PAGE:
The invisible interior: an investigative approach

House, Naomi ORCID logoORCID: and Murialdo, Francesca ORCID logoORCID: (2018) The invisible interior: an investigative approach. In: 3rd Interior Educators (IE) conference: Inside the City, 22-23 Nov 2018, London Metropolitan University, London, UK. . [Conference or Workshop Item]

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Evidence, noun, verb
The quality or condition of being evident; clearness, evidentness; in evidence [after French en évidence] actually present; prominent, conspicuous; an appearance from which inferences may be drawn; an indication, mark, sign, token, trace.

In his Manhattan Transcripts, 1981, Bernard Tschumi said that architecture ‘cannot be disassociated from the events that happen in it’1. For Tschumi architecture is less about built form and more about interaction – as both material witness and collaborator in the ‘event-world’ that unfolds through and around it. This paper is concerned with methods of capturing this ‘event-world’ where the physical environment – and in particular the interior - operates as a witness to the passing of time, and the transient interactions that take place within in it. Why are some interiors hidden from view or invisible to a public gaze? And what methods of detection might we employ to capture and record the evidence which pertains to these ephemeral moments, preserving them as either material fragments or immaterial data? Sometimes interiors have been designed to be hidden, inaccessible or to be inhabited by very specific users groups. Others are invisible because they are empty - no longer in active use - their intended purpose altered or changed through inhabitation and abandonment. With such interiors there is often no agenda for future possible adaptation; this is the case with the BBC Wing, Alexandra Palace in North London, the site of the first television broadcast in 1936 - currently unoccupied, its destiny uncertain. And Glasgow School of Art - recently devastated by fire, perhaps irretrievably damaging its structure and fabric. Adopting an investigative approach to detecting and narrating the invisible interior, this paper will explore strategies that expose the evidence that is left behind, and assess how new technologies might provide insight into their hidden narratives – atmosphere, emotion, time and memory.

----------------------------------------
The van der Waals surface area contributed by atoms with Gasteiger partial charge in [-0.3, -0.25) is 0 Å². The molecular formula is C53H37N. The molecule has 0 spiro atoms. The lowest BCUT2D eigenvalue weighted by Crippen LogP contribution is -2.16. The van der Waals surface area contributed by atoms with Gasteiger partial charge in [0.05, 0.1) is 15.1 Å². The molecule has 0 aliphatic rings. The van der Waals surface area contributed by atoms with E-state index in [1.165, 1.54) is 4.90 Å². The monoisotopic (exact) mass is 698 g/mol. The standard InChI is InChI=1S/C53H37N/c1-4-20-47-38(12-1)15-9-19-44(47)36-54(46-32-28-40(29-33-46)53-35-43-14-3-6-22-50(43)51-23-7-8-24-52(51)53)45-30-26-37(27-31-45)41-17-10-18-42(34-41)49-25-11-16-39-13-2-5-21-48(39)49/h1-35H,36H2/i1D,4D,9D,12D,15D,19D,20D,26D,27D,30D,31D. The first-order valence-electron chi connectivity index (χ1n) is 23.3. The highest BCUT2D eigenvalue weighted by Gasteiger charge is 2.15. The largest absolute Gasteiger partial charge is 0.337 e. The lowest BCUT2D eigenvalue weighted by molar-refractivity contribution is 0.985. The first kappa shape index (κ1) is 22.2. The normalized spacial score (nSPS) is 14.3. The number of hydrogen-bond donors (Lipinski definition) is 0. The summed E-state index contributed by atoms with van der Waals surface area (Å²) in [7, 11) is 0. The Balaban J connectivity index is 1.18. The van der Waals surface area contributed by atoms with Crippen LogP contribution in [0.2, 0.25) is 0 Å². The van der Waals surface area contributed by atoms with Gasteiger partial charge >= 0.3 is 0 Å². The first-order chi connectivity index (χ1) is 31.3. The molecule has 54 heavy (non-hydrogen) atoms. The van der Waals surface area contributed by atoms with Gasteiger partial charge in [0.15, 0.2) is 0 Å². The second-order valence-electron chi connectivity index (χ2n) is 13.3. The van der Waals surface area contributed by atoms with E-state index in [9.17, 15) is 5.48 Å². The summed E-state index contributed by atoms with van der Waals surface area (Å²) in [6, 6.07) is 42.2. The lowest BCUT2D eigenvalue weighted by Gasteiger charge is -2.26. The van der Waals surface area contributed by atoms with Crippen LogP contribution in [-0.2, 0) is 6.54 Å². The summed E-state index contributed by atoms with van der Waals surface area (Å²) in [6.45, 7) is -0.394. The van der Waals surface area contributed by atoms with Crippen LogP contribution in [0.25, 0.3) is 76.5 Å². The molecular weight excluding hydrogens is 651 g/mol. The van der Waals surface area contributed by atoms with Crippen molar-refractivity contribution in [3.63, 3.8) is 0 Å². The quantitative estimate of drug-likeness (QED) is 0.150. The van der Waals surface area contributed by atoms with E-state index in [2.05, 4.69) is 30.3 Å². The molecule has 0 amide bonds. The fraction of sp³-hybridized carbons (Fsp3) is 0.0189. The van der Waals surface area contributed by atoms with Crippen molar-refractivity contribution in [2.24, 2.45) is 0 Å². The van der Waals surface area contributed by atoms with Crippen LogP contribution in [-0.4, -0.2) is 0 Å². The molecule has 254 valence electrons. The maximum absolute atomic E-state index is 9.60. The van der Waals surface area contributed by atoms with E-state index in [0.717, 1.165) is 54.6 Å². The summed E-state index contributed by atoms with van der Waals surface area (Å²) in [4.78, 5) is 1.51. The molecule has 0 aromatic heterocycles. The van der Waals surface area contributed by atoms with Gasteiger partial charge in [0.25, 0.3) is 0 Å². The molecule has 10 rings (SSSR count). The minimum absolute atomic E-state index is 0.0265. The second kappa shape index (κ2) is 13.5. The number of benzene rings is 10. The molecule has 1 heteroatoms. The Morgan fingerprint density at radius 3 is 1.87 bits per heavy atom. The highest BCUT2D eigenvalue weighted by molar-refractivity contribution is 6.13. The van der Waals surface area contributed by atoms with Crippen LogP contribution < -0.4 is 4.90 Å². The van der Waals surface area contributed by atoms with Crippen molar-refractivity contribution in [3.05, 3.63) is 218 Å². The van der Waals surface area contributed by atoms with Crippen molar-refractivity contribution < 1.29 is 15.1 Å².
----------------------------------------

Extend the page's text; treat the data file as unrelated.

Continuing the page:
Item Type: Conference or Workshop Item (Paper)
Research Areas: A. > School of Art and Design > Fashion and Interiors
Item ID: 25427
Notes on copyright: Reproduced with permission.
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Depositing User: Naomi House
Date Deposited: 17 Oct 2018 16:59
Last Modified: 29 Nov 2022 19:29

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